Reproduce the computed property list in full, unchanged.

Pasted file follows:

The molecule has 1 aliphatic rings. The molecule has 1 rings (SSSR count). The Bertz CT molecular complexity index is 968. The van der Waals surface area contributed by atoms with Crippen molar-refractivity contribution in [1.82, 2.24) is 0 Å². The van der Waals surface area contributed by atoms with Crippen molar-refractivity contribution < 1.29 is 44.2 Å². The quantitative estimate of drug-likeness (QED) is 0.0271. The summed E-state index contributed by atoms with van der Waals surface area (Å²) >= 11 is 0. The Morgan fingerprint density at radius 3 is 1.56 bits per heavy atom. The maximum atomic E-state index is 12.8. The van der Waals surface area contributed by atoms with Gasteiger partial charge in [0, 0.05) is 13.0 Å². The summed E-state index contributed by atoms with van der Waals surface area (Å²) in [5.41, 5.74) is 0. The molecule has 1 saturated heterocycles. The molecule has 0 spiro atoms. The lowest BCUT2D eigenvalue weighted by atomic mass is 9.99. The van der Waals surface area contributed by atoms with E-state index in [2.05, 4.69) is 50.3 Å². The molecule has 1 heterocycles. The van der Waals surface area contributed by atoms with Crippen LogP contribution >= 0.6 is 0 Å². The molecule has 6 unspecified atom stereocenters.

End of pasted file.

The molecule has 1 aliphatic rings. The molecule has 1 rings (SSSR count). The Bertz CT molecular complexity index is 968. The van der Waals surface area contributed by atoms with Crippen molar-refractivity contribution in [1.82, 2.24) is 0 Å². The van der Waals surface area contributed by atoms with Crippen molar-refractivity contribution < 1.29 is 44.2 Å². The quantitative estimate of drug-likeness (QED) is 0.0271. The summed E-state index contributed by atoms with van der Waals surface area (Å²) >= 11 is 0. The Morgan fingerprint density at radius 3 is 1.56 bits per heavy atom. The maximum atomic E-state index is 12.8. The van der Waals surface area contributed by atoms with Gasteiger partial charge in [0, 0.05) is 13.0 Å². The summed E-state index contributed by atoms with van der Waals surface area (Å²) in [5.41, 5.74) is 0. The molecule has 1 saturated heterocycles. The molecule has 0 spiro atoms. The lowest BCUT2D eigenvalue weighted by atomic mass is 9.99. The van der Waals surface area contributed by atoms with E-state index in [2.05, 4.69) is 50.3 Å². The molecule has 1 heterocycles. The van der Waals surface area contributed by atoms with Crippen LogP contribution >= 0.6 is 0 Å². The molecule has 6 unspecified atom stereocenters.